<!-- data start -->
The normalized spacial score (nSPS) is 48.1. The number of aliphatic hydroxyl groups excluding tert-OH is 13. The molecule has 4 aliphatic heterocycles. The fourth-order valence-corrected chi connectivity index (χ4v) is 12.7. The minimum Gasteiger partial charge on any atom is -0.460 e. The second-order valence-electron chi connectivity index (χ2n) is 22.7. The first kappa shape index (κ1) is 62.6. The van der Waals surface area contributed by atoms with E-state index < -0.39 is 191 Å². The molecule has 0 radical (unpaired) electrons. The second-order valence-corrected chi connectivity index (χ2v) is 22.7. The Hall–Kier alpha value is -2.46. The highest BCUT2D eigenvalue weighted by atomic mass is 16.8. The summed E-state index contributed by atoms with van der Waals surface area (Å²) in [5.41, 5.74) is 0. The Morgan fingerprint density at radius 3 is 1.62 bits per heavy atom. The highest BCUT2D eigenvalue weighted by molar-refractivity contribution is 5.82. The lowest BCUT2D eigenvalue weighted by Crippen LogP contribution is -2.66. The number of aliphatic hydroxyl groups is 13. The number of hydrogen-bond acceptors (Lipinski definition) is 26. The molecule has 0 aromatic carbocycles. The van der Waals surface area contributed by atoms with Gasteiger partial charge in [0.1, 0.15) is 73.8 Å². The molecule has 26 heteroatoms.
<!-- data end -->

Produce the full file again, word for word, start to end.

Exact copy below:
The normalized spacial score (nSPS) is 48.1. The number of aliphatic hydroxyl groups excluding tert-OH is 13. The molecule has 4 aliphatic heterocycles. The fourth-order valence-corrected chi connectivity index (χ4v) is 12.7. The minimum Gasteiger partial charge on any atom is -0.460 e. The second-order valence-electron chi connectivity index (χ2n) is 22.7. The first kappa shape index (κ1) is 62.6. The van der Waals surface area contributed by atoms with E-state index < -0.39 is 191 Å². The molecule has 0 radical (unpaired) electrons. The second-order valence-corrected chi connectivity index (χ2v) is 22.7. The Hall–Kier alpha value is -2.46. The highest BCUT2D eigenvalue weighted by atomic mass is 16.8. The summed E-state index contributed by atoms with van der Waals surface area (Å²) in [5.41, 5.74) is 0. The Morgan fingerprint density at radius 3 is 1.62 bits per heavy atom. The highest BCUT2D eigenvalue weighted by molar-refractivity contribution is 5.82. The lowest BCUT2D eigenvalue weighted by Crippen LogP contribution is -2.66. The number of aliphatic hydroxyl groups is 13. The number of hydrogen-bond acceptors (Lipinski definition) is 26. The molecule has 0 aromatic carbocycles. The van der Waals surface area contributed by atoms with Gasteiger partial charge in [0.1, 0.15) is 73.8 Å². The molecule has 26 heteroatoms.